People Will Talk (1951)
Director: Joseph L. Mankiewicz
Our Word of the Week is hope, and that’s why we’re revisiting a film we recommended when we were just starting Word & Song. The film — a great favorite at our house — is People Will Talk, directed by the supremely intelligent and sensitive Joseph L. Mankiewicz.
Professor Elwell (Hume Cronyn), a little man in more ways than one, is trying to get dirt on his fellow medical professor, the popular Dr. Noah Praetorius (Cary Grant). In his office is a beak-nosed lady (Margaret Hamilton, the Wicked Witch of the West) who seems prime for spite and slander.
“If I come in, does the door get closed?” she asks. “Naturally,” says Professor Elwell. “Then I don’t come in.” “Why not?” “You know why not. You’re grown up.” “My dear Mrs. Pickett,” the professor begins, but she cuts him off. “Miss Pickett, and don’t butter me up!” “I have conducted my affairs behind closed doors for twenty years,” says the professor. “Not with me.” He looks her over with patient disdain. “You overestimate both of us,” he says.
Envy is the motive force behind Professor Elwell — and a pharisaical insistence on a certain kind of staid and cold propriety. He can’t understand a man like Dr. Praetorius, who spent several years in the rural part of the state not as an ordinary butcher pretending to be a healer, but as a healer pretending to be an ordinary butcher. In other words, he worked not only with scientific skill but with the human soul and its capacity for hope against hope. So now he is at the university, and he’s the originator of a new clinic for a more human practice of medicine. He’s also the conductor of the school’s choir and orchestra — this too is not merely a sidelight, but is central to the film’s affirmation of the goodness of life. Of course, anybody as quirky as Dr. Praetorius will raise suspicions, especially as he is followed everywhere by a fearfully large and taciturn old gentleman, Mr. Shunderson (Finlay Currie; see him as Balthasar in Ben-Hur, and as Abel Magwitch in David Lean’s Great Expectations). Shunderson has no job. Dr. Praetorius says only that he’s his friend, and it’s nobody’s business why he stays at his side. Professor Elwell seeks to get at Praetorius through Shunderson.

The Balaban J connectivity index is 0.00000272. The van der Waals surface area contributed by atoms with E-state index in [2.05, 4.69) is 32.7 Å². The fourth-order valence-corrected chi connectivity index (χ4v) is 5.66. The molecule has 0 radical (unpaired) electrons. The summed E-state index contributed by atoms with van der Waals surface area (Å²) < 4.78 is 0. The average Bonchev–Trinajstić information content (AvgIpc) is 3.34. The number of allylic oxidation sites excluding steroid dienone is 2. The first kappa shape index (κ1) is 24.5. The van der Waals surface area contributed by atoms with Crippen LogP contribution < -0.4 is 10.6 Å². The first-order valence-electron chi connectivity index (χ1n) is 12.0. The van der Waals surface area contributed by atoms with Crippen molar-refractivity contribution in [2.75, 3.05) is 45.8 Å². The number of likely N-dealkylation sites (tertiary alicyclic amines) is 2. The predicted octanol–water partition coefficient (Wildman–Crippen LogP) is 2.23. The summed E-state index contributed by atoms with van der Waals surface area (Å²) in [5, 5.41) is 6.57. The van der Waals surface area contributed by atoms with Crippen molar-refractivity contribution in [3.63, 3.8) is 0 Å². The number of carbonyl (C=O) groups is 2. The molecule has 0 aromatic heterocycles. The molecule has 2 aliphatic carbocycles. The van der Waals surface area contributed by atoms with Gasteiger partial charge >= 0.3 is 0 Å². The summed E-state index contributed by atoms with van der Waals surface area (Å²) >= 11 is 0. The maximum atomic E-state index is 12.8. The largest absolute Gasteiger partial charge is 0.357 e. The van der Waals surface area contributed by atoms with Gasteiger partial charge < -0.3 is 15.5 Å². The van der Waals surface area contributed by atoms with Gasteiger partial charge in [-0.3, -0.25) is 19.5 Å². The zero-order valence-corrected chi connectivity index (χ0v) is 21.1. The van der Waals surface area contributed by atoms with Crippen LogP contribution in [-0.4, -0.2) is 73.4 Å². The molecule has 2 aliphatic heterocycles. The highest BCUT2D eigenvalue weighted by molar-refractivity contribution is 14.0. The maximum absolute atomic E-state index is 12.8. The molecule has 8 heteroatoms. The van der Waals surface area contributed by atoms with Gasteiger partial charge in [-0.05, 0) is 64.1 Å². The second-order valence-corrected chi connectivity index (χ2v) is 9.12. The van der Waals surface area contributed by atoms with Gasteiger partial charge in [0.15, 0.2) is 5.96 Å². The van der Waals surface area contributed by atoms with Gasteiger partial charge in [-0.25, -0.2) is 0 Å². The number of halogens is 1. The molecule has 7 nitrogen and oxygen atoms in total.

Meanwhile, a young coed (Jeanne Crain) has fallen in love with Praetorius, but she too has a problem. When she faints in an anatomy class – a cadaver of a young woman lies on the table – she ends up being the doctor’s patient. She learns to her shame that she did not faint because she saw a dead body. She is with child. The father was a man she hardly knew, whom she thought she loved, but who was soon after killed in the Korean War. Her own father (Sidney Blackmer) is gentle, intelligent, morally upright, and proud of her as his only accomplishment in life. He’s failed at everything else, so he and she live as wards on the farm of his unsympathetic brother. Miss Higgins believes it would destroy her father if he should find out about her moral lapse. In despair — and unable to confront what she fears will be her father’s despair, she tries to take her own life.